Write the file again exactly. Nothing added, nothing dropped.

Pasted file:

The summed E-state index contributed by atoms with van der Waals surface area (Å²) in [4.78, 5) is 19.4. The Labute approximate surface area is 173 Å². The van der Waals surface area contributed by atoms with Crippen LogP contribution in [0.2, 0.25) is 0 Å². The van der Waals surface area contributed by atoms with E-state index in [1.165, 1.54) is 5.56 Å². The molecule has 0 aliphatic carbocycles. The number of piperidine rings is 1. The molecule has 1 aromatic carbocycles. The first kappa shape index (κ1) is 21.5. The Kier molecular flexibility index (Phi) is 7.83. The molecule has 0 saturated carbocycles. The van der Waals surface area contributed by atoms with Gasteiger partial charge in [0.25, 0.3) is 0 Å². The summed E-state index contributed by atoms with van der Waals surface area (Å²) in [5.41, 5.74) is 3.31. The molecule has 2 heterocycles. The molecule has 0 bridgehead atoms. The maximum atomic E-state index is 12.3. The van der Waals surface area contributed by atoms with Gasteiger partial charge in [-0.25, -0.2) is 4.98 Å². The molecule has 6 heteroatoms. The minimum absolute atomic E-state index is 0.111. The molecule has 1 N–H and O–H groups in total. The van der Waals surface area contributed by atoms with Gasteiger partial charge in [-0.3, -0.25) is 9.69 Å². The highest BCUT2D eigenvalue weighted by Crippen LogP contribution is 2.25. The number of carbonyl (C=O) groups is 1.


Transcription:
The summed E-state index contributed by atoms with van der Waals surface area (Å²) in [4.78, 5) is 19.4. The Labute approximate surface area is 173 Å². The van der Waals surface area contributed by atoms with Crippen LogP contribution in [0.2, 0.25) is 0 Å². The van der Waals surface area contributed by atoms with E-state index in [1.165, 1.54) is 5.56 Å². The molecule has 0 aliphatic carbocycles. The number of piperidine rings is 1. The molecule has 1 aromatic carbocycles. The first kappa shape index (κ1) is 21.5. The Kier molecular flexibility index (Phi) is 7.83. The molecule has 0 saturated carbocycles. The van der Waals surface area contributed by atoms with Gasteiger partial charge in [0.25, 0.3) is 0 Å². The summed E-state index contributed by atoms with van der Waals surface area (Å²) in [5.41, 5.74) is 3.31. The molecule has 2 heterocycles. The molecule has 0 bridgehead atoms. The maximum atomic E-state index is 12.3. The van der Waals surface area contributed by atoms with Gasteiger partial charge in [-0.25, -0.2) is 4.98 Å². The molecule has 6 heteroatoms. The minimum absolute atomic E-state index is 0.111. The molecule has 1 N–H and O–H groups in total. The van der Waals surface area contributed by atoms with Gasteiger partial charge in [-0.3, -0.25) is 9.69 Å². The highest BCUT2D eigenvalue weighted by Crippen LogP contribution is 2.25. The number of carbonyl (C=O) groups is 1.